The study, published in the journal PLOS Biology, draws attention to a new way of thinking about heart disease with a much longer term perspective, focusing on prevention rather than treatment.

The team used pregnant sheep to show that maternal treatment with the antioxidant vitamin C during a complicated pregnancy could protect the adult offspring from developing hypertension and heart disease.

Also Read- Remembering Your Partner Can Help You Keep Your BP Down

The study not only provides evidence that a prenatal influence on later heart disease in the offspring is indeed possible, but also shows the potential to protect against it by “bringing preventative medicine back into the womb”, said Kirsty Brain from the varsity.

It turns out that vitamin C is a comparatively weak antioxidant, and while the Cambridge study provides a proof-of-principle, future work will focus on identifying alternative antioxidant therapies that could prove more effective in human clinical practice, the research said. (IANS)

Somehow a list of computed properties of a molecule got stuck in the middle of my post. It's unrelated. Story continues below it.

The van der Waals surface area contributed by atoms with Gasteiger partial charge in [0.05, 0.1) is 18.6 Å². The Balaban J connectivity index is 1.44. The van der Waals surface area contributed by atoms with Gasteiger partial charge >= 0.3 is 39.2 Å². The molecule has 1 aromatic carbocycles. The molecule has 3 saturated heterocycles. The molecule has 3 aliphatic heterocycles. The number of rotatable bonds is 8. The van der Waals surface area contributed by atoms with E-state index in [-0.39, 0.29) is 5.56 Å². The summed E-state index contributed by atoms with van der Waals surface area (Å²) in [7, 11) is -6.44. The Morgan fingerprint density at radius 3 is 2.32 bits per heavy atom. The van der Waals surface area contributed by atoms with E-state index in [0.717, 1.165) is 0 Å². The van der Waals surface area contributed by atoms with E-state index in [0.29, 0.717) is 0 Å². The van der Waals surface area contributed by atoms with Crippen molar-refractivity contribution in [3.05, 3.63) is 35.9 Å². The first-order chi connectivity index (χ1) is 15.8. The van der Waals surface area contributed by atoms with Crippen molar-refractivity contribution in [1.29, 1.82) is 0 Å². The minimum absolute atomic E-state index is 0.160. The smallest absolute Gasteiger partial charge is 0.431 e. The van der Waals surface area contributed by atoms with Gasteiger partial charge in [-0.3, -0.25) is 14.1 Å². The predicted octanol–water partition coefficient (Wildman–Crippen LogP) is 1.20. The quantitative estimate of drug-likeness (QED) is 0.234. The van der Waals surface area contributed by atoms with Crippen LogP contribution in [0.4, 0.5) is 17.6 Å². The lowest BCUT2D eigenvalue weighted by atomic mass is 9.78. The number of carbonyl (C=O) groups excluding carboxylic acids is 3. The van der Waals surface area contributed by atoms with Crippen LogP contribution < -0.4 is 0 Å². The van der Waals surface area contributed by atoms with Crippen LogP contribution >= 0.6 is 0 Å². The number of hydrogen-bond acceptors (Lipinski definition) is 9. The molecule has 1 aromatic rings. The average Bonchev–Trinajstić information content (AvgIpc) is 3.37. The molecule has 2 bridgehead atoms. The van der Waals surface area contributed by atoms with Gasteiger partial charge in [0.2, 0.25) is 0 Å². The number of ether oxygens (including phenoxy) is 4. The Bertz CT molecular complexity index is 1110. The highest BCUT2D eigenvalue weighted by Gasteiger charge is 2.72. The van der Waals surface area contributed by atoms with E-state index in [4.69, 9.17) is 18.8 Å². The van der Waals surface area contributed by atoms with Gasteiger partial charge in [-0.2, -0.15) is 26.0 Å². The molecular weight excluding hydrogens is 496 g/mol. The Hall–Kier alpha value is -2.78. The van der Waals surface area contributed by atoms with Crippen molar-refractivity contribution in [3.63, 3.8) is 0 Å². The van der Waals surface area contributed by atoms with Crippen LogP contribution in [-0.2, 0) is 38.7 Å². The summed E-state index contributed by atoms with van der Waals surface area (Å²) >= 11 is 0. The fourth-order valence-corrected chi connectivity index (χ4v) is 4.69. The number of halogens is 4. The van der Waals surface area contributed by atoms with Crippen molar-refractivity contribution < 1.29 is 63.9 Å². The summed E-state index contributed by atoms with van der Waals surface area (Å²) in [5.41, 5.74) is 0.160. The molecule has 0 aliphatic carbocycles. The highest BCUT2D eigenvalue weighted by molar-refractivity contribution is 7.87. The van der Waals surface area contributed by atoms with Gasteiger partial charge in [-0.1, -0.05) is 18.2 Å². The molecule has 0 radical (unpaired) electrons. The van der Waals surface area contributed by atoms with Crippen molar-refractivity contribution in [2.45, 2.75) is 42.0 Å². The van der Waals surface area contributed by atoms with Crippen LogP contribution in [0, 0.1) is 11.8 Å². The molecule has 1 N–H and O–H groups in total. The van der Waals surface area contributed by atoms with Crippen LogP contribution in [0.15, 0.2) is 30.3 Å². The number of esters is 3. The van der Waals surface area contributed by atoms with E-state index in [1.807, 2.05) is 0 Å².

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HIV Patients at Higher Risk of Developing Heart Diseases

The researchers emphasised on the importance of a healthy lifestyle that includes smoking cessation, adequate physical activity, eliminating or reducing the amount of alcohol consumed and a healthy diet

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AIDS, Indonesia, HIV
Students with their faces painted with messages pose during an HIV/AIDS awareness campaign to mark the International AIDS Candlelight Memorial, in Chandigarh, India, May 20, 2018. (VOA)

HIV patients are at a significantly higher risk of suffering from heart and blood vessel diseases as compared to those without the infection, according to a new scientific statement.

In the statement, published in the Circulation journal, the researchers indicated that the heart disease risk among HIV patients occurs due to interactions between traditional risk factors, such as diet, lifestyle and tobacco use; and HIV-specific risk factors, such as a chronically activated immune system and inflammation characteristic of chronic HIV.